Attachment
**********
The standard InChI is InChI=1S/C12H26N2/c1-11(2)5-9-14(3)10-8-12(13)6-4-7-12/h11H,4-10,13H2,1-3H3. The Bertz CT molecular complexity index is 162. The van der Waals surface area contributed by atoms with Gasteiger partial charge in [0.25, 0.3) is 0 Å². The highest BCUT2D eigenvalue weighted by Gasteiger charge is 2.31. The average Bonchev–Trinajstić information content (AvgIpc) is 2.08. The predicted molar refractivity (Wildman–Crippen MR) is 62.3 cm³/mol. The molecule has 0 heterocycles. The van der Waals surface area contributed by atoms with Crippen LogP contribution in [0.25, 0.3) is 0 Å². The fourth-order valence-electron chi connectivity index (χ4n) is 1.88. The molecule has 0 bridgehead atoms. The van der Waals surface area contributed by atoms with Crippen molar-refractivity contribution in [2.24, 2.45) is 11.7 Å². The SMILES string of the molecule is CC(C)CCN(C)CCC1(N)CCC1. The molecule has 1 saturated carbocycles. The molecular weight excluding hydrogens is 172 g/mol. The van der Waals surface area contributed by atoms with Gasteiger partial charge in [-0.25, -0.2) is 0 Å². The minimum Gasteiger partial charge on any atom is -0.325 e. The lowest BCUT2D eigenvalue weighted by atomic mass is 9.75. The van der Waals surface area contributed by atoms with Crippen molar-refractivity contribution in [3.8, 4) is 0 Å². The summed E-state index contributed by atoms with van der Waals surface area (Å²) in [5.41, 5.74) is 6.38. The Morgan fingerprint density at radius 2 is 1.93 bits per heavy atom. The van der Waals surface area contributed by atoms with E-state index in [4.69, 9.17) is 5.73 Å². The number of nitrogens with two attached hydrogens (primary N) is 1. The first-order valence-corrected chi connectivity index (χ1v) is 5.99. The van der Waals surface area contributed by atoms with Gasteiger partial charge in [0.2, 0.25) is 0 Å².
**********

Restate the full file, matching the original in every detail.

The standard InChI is InChI=1S/C12H26N2/c1-11(2)5-9-14(3)10-8-12(13)6-4-7-12/h11H,4-10,13H2,1-3H3. The Bertz CT molecular complexity index is 162. The van der Waals surface area contributed by atoms with Gasteiger partial charge in [0.25, 0.3) is 0 Å². The highest BCUT2D eigenvalue weighted by Gasteiger charge is 2.31. The average Bonchev–Trinajstić information content (AvgIpc) is 2.08. The predicted molar refractivity (Wildman–Crippen MR) is 62.3 cm³/mol. The molecule has 0 heterocycles. The van der Waals surface area contributed by atoms with Crippen LogP contribution in [0.25, 0.3) is 0 Å². The fourth-order valence-electron chi connectivity index (χ4n) is 1.88. The molecule has 0 bridgehead atoms. The van der Waals surface area contributed by atoms with Crippen molar-refractivity contribution in [2.24, 2.45) is 11.7 Å². The SMILES string of the molecule is CC(C)CCN(C)CCC1(N)CCC1. The molecule has 1 saturated carbocycles. The molecular weight excluding hydrogens is 172 g/mol. The van der Waals surface area contributed by atoms with Gasteiger partial charge in [-0.25, -0.2) is 0 Å². The minimum Gasteiger partial charge on any atom is -0.325 e. The lowest BCUT2D eigenvalue weighted by atomic mass is 9.75. The van der Waals surface area contributed by atoms with Crippen molar-refractivity contribution in [3.8, 4) is 0 Å². The summed E-state index contributed by atoms with van der Waals surface area (Å²) in [5.41, 5.74) is 6.38. The Morgan fingerprint density at radius 2 is 1.93 bits per heavy atom. The van der Waals surface area contributed by atoms with E-state index in [4.69, 9.17) is 5.73 Å². The number of nitrogens with two attached hydrogens (primary N) is 1. The first-order valence-corrected chi connectivity index (χ1v) is 5.99. The van der Waals surface area contributed by atoms with Gasteiger partial charge in [0.2, 0.25) is 0 Å².